The secondary forests of the Koltushskaya Upland were actively reforested again in the postwar period and developed for agriculture. Vegetable growing and forage farming were actively developed. Agricultural development led to the invasion of some vegetation species (e.g., Heracleum sosnowskii and H. mantegazzianum). According to 1966 data, the most actively plowed (or turned into hayfields) were flat slopes and plateau-like areas of relief, which partially preserved thickets of grey alder (Alnus glutinosa) and birch-aspen small woods. On the tops of kame hills and abrupt slopes, pine-birch and pine-heath forests were preserved [38]. Active agricultural development of the territory (plowing and grazing) in combination with hilly terrain on sandy soils resulted in the rapid degradation of the soil and vegetation cover of the territory. The processes of water erosion intensified, and thin podzolic soils were intensively washed away, leading to the migration of material rich in organic matter and mineral fertilizers into the adjacent water basins, which intensified the processes of their eutrophication. The collapse of the USSR and the crisis years of the 1990s also changed the face of Koltushskaya Upland; most agricultural facilities closed down and the recently developed areas began to fallow again. A new stage of secondary succession began; grass cover was restored in pasture meadows, and its species composition was enriched with weedy and meadow species (Tripleurospérmum inodórum, Matricaria discoidea, Fragária vesca, Campanula rotundifolia, Scorzoneroides autumnalis, Viola canina, Viola tricolor, Vícia crácca, Diánthus deltoídes, Glechóma hederácea, Veronica chamaedrys, Stellaria graminea, Saponaria officinalis, Knautia arvensis, Silene viscaria, Euphorbia virgata, etc.). Meadows bordering forest vegetation were actively overgrown with pine, birch, or aspen. Arable lands were overgrown with birch and aspen stands, while willow and alder were also found under conditions with excessive moisture. The rapid growth of forest vegetation (especially coniferous vegetation) contributed to the loss of soil fertility and activation of secondary podzolization processes [18].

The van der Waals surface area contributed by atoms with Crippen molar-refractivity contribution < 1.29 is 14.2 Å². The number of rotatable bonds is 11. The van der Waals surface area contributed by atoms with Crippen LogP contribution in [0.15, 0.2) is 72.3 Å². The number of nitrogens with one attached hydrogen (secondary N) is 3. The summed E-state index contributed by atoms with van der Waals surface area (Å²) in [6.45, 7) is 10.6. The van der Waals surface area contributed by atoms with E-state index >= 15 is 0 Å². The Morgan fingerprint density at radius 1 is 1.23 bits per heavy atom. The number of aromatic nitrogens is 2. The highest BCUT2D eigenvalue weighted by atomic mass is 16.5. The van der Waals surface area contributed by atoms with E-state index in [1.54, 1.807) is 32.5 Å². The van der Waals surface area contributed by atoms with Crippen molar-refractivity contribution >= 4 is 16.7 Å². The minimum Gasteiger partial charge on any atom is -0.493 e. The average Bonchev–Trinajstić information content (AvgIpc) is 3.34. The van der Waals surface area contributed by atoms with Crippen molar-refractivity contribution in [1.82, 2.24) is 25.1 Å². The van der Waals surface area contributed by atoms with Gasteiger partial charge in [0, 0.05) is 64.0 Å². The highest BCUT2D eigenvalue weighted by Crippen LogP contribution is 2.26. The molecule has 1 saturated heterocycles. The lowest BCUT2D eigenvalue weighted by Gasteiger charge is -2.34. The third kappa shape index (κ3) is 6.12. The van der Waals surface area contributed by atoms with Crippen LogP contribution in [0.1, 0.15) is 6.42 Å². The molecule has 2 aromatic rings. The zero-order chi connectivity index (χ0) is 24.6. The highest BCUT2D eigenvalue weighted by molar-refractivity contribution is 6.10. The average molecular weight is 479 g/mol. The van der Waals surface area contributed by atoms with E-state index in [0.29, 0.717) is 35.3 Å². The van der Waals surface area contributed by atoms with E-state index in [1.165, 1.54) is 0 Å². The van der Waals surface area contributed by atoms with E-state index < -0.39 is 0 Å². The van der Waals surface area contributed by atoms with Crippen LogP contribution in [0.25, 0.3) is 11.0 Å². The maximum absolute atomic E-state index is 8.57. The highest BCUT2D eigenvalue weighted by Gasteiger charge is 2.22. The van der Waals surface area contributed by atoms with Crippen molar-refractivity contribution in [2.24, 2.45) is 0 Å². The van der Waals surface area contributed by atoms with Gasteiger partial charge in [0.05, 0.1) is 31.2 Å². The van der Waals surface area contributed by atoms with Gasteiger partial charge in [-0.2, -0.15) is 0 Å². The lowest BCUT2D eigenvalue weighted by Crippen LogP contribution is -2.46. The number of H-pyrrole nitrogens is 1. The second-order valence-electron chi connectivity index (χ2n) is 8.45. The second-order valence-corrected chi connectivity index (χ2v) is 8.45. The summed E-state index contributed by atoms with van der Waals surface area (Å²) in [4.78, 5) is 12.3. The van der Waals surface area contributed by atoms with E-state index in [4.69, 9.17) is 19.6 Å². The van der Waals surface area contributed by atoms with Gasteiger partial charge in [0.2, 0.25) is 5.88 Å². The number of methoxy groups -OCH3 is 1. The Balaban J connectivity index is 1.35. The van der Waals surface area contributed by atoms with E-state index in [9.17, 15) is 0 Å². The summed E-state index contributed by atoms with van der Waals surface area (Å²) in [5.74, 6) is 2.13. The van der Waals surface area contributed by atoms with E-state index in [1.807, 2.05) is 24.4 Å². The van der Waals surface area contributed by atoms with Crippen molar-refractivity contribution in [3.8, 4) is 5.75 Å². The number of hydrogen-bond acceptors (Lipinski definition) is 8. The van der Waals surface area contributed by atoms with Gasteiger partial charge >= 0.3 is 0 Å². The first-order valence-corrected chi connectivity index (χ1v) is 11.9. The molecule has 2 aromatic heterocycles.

Currently, the Leningrad Region is a large agro-industrial region, and anthropogenic impact affects most of its natural ecosystems due to the extensive anthropogenic disturbance of natural soil and vegetation cover that occurs everywhere. Railroad and highway construction, drainage ditches, embankments, and quarry development lead to the rupture of various genetic links between different components of natural ecosystems. The following types of anthropogenically modified soil cover patterns are identified for the soil cover structure of the Leningrad Region: tree logging; forest reclamation; forest fire control measures; recreational forest; postwar; agroforest; forest nurseries; agrogenic; agromeliorative; postagrogenic; recreational and park; pipe-line and power-line; urbanized; agrourbanized (horticultural); road (highways and railways); mining pits and quarries. Each type of anthropogenically modified landscape is characterized by corresponding changes in the natural soil cover and the structure of natural phytocenoses. Anthropogenic activity is also associated with an increase in the natural diversity of soils and changes in their resource potential [39,40]. Vsevolozhsky District of the Leningrad Region (where most of the Koltushskaya Upland is located and the carbon polygon “Ladoga” is situated) has an area of 3055.11 km2, with a population density of 154.88 people × km−2, and there are 280 settlements in the district, 4 of which are cities. The density of highways is 162 km × 1000 km−2. The area of agricultural land is estimated as 5–9% of the total land area of the district, of which 41% is abandoned land; 41% is arable land; 12% is fodder land; 6% is perennial plantations [41]. At present, the ecosystems of the Koltushskaya Upland, besides the agricultural load, are affected by the building development of territories and growing recreational load, as well as mining (sand and gravel quarries) of minerals [42,43]. Relatively undisturbed ecosystems are preserved only in the territory of the natural park of regional significance and UNESCO World Heritage Site “Koltushkie Vysoty” (in Russian—Koлmyшcкue выcomы) with an area of 1211.6 ha and in the territory adjacent to the Voeikov State Geological Observatory with an area of 150.6 ha. Despite the protected status of these areas, there have been repeated dry grass fires due to the ever-increasing intensity of recreational use of these areas.